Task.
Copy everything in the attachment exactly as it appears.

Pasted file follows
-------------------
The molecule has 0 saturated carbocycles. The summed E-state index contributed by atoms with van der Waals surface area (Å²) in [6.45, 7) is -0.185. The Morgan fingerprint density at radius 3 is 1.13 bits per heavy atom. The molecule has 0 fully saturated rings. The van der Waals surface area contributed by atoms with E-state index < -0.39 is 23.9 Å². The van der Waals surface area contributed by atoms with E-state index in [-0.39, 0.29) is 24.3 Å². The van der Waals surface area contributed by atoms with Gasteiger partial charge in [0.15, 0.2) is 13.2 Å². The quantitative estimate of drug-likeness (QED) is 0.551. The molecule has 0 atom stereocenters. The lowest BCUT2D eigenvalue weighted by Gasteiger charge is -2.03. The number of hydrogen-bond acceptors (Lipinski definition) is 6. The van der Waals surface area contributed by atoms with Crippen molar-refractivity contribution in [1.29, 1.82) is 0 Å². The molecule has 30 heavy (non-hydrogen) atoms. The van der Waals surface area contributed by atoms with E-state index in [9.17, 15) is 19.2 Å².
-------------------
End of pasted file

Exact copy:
The molecule has 0 saturated carbocycles. The summed E-state index contributed by atoms with van der Waals surface area (Å²) in [6.45, 7) is -0.185. The Morgan fingerprint density at radius 3 is 1.13 bits per heavy atom. The molecule has 0 fully saturated rings. The van der Waals surface area contributed by atoms with E-state index < -0.39 is 23.9 Å². The van der Waals surface area contributed by atoms with E-state index in [-0.39, 0.29) is 24.3 Å². The van der Waals surface area contributed by atoms with Gasteiger partial charge in [0.15, 0.2) is 13.2 Å². The quantitative estimate of drug-likeness (QED) is 0.551. The molecule has 0 atom stereocenters. The lowest BCUT2D eigenvalue weighted by Gasteiger charge is -2.03. The number of hydrogen-bond acceptors (Lipinski definition) is 6. The van der Waals surface area contributed by atoms with Crippen molar-refractivity contribution in [1.29, 1.82) is 0 Å². The molecule has 30 heavy (non-hydrogen) atoms. The van der Waals surface area contributed by atoms with E-state index in [9.17, 15) is 19.2 Å².